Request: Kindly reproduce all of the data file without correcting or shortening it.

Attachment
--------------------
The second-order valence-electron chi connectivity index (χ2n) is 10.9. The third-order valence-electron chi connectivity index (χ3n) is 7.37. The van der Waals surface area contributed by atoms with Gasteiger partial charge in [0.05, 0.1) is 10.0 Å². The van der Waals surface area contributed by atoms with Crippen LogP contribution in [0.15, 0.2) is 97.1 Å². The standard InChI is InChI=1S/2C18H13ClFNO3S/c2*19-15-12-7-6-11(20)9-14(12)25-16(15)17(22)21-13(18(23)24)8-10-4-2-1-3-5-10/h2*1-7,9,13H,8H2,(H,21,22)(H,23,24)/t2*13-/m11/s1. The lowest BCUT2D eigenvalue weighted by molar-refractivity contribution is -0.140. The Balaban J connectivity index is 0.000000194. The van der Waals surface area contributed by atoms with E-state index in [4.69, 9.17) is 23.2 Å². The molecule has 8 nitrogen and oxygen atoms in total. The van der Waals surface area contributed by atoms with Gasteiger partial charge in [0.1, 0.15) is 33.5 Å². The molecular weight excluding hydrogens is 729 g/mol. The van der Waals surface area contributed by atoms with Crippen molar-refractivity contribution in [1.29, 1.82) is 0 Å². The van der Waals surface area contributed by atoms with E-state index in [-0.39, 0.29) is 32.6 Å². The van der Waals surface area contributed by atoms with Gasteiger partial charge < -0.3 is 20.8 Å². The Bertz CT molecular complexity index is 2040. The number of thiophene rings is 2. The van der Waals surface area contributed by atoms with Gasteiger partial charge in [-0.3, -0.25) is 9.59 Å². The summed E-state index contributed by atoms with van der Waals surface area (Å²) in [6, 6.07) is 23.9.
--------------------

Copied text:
The second-order valence-electron chi connectivity index (χ2n) is 10.9. The third-order valence-electron chi connectivity index (χ3n) is 7.37. The van der Waals surface area contributed by atoms with Gasteiger partial charge in [0.05, 0.1) is 10.0 Å². The van der Waals surface area contributed by atoms with Crippen LogP contribution in [0.15, 0.2) is 97.1 Å². The standard InChI is InChI=1S/2C18H13ClFNO3S/c2*19-15-12-7-6-11(20)9-14(12)25-16(15)17(22)21-13(18(23)24)8-10-4-2-1-3-5-10/h2*1-7,9,13H,8H2,(H,21,22)(H,23,24)/t2*13-/m11/s1. The lowest BCUT2D eigenvalue weighted by molar-refractivity contribution is -0.140. The Balaban J connectivity index is 0.000000194. The van der Waals surface area contributed by atoms with E-state index in [4.69, 9.17) is 23.2 Å². The molecule has 8 nitrogen and oxygen atoms in total. The van der Waals surface area contributed by atoms with Gasteiger partial charge in [0.1, 0.15) is 33.5 Å². The molecular weight excluding hydrogens is 729 g/mol. The van der Waals surface area contributed by atoms with Crippen molar-refractivity contribution in [1.29, 1.82) is 0 Å². The van der Waals surface area contributed by atoms with E-state index in [-0.39, 0.29) is 32.6 Å². The van der Waals surface area contributed by atoms with Gasteiger partial charge < -0.3 is 20.8 Å². The Bertz CT molecular complexity index is 2040. The number of thiophene rings is 2. The van der Waals surface area contributed by atoms with Gasteiger partial charge in [-0.3, -0.25) is 9.59 Å². The summed E-state index contributed by atoms with van der Waals surface area (Å²) in [6, 6.07) is 23.9.